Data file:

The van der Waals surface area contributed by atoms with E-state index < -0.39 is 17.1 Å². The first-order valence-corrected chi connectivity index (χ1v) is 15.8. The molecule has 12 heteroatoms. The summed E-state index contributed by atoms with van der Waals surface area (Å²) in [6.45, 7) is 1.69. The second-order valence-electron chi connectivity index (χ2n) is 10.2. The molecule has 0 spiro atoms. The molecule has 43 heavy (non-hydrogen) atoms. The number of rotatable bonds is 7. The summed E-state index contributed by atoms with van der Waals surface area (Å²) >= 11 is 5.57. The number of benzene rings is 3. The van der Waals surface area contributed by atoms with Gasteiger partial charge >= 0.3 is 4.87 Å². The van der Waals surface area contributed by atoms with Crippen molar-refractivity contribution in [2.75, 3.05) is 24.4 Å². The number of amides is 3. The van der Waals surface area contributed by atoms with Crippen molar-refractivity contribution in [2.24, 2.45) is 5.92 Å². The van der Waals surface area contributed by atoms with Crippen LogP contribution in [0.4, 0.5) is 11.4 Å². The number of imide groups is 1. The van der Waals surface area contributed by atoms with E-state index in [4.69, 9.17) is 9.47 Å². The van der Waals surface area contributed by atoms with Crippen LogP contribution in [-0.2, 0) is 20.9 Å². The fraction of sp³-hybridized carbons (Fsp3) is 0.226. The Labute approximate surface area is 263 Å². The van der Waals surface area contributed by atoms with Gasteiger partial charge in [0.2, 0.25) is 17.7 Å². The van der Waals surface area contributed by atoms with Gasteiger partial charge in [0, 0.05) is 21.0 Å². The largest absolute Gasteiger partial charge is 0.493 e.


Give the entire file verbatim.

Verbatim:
The van der Waals surface area contributed by atoms with E-state index < -0.39 is 17.1 Å². The first-order valence-corrected chi connectivity index (χ1v) is 15.8. The molecule has 12 heteroatoms. The summed E-state index contributed by atoms with van der Waals surface area (Å²) in [6.45, 7) is 1.69. The second-order valence-electron chi connectivity index (χ2n) is 10.2. The molecule has 0 spiro atoms. The molecule has 43 heavy (non-hydrogen) atoms. The number of rotatable bonds is 7. The summed E-state index contributed by atoms with van der Waals surface area (Å²) >= 11 is 5.57. The number of benzene rings is 3. The van der Waals surface area contributed by atoms with Gasteiger partial charge >= 0.3 is 4.87 Å². The van der Waals surface area contributed by atoms with Crippen molar-refractivity contribution in [2.75, 3.05) is 24.4 Å². The number of amides is 3. The van der Waals surface area contributed by atoms with Crippen molar-refractivity contribution in [2.24, 2.45) is 5.92 Å². The van der Waals surface area contributed by atoms with Crippen LogP contribution in [0.4, 0.5) is 11.4 Å². The number of imide groups is 1. The van der Waals surface area contributed by atoms with E-state index in [4.69, 9.17) is 9.47 Å². The van der Waals surface area contributed by atoms with Crippen LogP contribution in [-0.2, 0) is 20.9 Å². The fraction of sp³-hybridized carbons (Fsp3) is 0.226. The Labute approximate surface area is 263 Å². The van der Waals surface area contributed by atoms with Gasteiger partial charge in [0.2, 0.25) is 17.7 Å². The van der Waals surface area contributed by atoms with Gasteiger partial charge in [0, 0.05) is 21.0 Å². The largest absolute Gasteiger partial charge is 0.493 e.